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  19. I agree, flash fiction is just as difficult to write as every other kind of writing. Not everyone can effectively pull off a story that short!

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    1. Now if only I could write and publish/get published something longer, like a novella or a novel…. :)

      Madeline @ The Shellshank Redemption

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  20. I haven't tried to write any ff stories yet. Yours inspire me, but I just haven't taken the time to think about it.

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    1. Her writing always inspires me, too. Thanks for stopping by.

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    2. You guys are making me blush! :)

      Don't over think it. Jot down a few ideas and see where they take you. I've got lots of notes that haven't developed into anything…yet.

      Madeline @ The Shellshank Redemption

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  21. Hello Debi,
    I have nominated you for the Quintet of Radiance Award. Here is the link to my blogpost about the award. http://writer-way.blogspot.com/2014/05/quintet-of-radiance-award.html

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    1. Thanks so much! I'll get over there sometime today.

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  22. Love this insight into honing flash fiction! It's all about knowing when and where to cut and which concepts to highlight! Great example, Madeline! You rock!

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  23. Excellent advice Madeline. It is certainly not easy. Thanks for the practical tips!

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  24. Hi, Debi, Hi, Madeline.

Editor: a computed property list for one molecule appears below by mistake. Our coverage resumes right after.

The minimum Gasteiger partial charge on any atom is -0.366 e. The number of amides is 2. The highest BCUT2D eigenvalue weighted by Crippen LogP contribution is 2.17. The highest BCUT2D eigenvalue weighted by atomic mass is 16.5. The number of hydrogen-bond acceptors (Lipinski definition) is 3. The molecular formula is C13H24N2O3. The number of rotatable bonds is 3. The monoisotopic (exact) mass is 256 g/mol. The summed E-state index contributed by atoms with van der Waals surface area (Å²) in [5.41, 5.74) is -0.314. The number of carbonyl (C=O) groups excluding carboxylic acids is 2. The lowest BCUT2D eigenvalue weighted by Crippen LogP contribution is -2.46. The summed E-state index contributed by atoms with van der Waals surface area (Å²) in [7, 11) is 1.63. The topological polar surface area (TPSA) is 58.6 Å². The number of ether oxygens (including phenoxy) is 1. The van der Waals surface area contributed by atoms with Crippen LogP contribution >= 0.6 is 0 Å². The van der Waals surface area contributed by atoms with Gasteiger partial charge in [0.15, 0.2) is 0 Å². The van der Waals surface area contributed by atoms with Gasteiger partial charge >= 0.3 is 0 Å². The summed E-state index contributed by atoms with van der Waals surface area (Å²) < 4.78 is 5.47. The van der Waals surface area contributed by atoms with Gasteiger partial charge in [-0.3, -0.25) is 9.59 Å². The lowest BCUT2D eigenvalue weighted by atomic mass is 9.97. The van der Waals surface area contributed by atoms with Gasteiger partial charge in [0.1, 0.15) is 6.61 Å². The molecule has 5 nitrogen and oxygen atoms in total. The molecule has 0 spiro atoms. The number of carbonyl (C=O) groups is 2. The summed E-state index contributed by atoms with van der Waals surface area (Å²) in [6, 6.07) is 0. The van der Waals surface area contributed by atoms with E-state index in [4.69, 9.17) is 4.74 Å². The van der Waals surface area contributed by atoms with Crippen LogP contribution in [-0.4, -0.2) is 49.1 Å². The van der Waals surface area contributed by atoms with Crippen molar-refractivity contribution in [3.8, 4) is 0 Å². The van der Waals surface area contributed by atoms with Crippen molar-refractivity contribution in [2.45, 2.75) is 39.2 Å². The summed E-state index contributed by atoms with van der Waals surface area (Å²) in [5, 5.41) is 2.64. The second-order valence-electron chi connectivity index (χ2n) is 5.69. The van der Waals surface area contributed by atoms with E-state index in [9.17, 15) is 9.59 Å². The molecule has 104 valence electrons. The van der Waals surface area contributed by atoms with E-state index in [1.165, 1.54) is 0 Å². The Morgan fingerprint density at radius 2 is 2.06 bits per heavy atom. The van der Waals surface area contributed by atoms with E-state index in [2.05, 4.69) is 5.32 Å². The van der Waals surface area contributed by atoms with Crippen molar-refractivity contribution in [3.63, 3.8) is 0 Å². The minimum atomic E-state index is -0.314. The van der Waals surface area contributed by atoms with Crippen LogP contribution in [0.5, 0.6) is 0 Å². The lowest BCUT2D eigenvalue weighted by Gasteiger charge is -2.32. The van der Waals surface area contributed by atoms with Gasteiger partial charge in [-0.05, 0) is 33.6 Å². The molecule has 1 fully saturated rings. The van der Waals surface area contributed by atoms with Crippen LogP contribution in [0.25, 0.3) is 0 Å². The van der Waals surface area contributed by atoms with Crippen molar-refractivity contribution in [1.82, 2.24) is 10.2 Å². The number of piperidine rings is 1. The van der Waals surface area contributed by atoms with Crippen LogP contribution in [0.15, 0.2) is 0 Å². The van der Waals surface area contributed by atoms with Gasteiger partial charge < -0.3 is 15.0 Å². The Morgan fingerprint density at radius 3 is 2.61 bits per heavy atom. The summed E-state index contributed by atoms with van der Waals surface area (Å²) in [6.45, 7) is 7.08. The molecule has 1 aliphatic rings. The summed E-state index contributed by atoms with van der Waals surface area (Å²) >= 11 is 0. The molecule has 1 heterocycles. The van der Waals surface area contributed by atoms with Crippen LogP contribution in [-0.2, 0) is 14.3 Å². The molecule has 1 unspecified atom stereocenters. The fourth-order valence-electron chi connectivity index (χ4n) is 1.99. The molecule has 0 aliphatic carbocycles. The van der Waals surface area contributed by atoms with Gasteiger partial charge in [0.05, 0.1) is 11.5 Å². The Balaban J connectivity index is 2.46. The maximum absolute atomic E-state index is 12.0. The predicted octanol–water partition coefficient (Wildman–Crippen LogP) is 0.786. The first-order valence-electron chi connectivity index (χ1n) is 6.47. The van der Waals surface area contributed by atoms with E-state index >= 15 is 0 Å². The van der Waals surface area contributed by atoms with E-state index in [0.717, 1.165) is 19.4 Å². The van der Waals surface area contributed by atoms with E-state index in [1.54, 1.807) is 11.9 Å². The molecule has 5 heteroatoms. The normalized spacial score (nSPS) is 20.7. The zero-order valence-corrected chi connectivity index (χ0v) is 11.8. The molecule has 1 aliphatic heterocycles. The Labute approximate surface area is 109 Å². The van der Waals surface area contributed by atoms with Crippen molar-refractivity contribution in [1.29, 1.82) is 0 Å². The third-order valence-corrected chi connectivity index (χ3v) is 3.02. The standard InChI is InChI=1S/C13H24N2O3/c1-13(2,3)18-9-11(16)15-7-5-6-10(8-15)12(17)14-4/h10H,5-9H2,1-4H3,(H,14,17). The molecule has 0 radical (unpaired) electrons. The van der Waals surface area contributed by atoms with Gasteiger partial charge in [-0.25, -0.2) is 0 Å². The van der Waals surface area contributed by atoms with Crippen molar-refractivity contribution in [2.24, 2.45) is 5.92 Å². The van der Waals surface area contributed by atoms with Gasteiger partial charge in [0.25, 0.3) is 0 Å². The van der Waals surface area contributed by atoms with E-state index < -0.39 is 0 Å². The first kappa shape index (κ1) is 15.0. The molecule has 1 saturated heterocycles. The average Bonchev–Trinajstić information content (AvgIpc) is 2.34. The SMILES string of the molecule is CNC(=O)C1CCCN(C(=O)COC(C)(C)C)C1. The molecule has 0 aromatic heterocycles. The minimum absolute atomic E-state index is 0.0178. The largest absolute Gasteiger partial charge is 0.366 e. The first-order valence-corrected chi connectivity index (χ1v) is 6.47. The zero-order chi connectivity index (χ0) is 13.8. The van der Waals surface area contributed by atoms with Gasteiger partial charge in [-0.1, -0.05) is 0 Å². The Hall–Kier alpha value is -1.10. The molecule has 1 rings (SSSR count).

Wow... that second version is GREAT. I love flash fiction an write a lot of it. This is a terrific, concise, and compete flash piece. I really enjoyed it.

    Thanks for sharing it with us Madeline...

    Thanks for hosting, Debi....

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    1. I'm glad you enjoyed the final version of the story, Michael. It even gives me the creeps. :)

      Madeline @ The Shellshank Redemption

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    2. I love that second version too. I could just read it over and over.

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  25. Hi Debi .. and Madeline ... we all need to hone our writing craft and cut the verbiage .. just would rather the tongue stayed hidden! A licking serpent or .... cheers to you both .. Hilary

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    1. Thanks for stopping by and commenting, Hilary!

      Madeline @ The Shellshank Redemption

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    2. Hmm. I absolutely love the licking serpent line. :-)

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  26. we do like that second version! As a book translator I do always have to hunt for the right or better words :)

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    1. Those "right" words really can - and do! - make a story sing.

      Madeline @ The Shellshank Redemption

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    2. Thank God for my thesaurus. :-)